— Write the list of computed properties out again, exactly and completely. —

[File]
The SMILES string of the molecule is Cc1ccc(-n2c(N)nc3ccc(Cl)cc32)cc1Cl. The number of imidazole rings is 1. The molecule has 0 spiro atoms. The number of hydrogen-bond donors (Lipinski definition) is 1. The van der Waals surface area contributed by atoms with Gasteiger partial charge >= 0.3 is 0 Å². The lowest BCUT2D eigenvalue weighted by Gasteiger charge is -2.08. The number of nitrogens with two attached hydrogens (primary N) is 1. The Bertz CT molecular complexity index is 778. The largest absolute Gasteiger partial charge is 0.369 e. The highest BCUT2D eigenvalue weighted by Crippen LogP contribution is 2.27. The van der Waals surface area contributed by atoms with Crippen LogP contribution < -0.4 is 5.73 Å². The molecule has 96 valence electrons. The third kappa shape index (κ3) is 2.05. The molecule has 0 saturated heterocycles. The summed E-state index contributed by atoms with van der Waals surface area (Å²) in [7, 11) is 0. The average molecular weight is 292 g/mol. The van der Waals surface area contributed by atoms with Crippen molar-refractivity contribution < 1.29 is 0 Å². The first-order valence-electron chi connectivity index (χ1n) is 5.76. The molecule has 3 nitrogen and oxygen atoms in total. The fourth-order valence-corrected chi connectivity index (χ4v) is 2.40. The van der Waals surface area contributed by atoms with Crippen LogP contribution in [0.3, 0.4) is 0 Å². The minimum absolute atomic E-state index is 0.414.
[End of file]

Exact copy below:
The SMILES string of the molecule is Cc1ccc(-n2c(N)nc3ccc(Cl)cc32)cc1Cl. The number of imidazole rings is 1. The molecule has 0 spiro atoms. The number of hydrogen-bond donors (Lipinski definition) is 1. The van der Waals surface area contributed by atoms with Gasteiger partial charge >= 0.3 is 0 Å². The lowest BCUT2D eigenvalue weighted by Gasteiger charge is -2.08. The number of nitrogens with two attached hydrogens (primary N) is 1. The Bertz CT molecular complexity index is 778. The largest absolute Gasteiger partial charge is 0.369 e. The highest BCUT2D eigenvalue weighted by Crippen LogP contribution is 2.27. The van der Waals surface area contributed by atoms with Crippen LogP contribution < -0.4 is 5.73 Å². The molecule has 96 valence electrons. The third kappa shape index (κ3) is 2.05. The molecule has 0 saturated heterocycles. The summed E-state index contributed by atoms with van der Waals surface area (Å²) in [7, 11) is 0. The average molecular weight is 292 g/mol. The van der Waals surface area contributed by atoms with Crippen molar-refractivity contribution < 1.29 is 0 Å². The first-order valence-electron chi connectivity index (χ1n) is 5.76. The molecule has 3 nitrogen and oxygen atoms in total. The fourth-order valence-corrected chi connectivity index (χ4v) is 2.40. The van der Waals surface area contributed by atoms with Crippen LogP contribution in [0.3, 0.4) is 0 Å². The minimum absolute atomic E-state index is 0.414.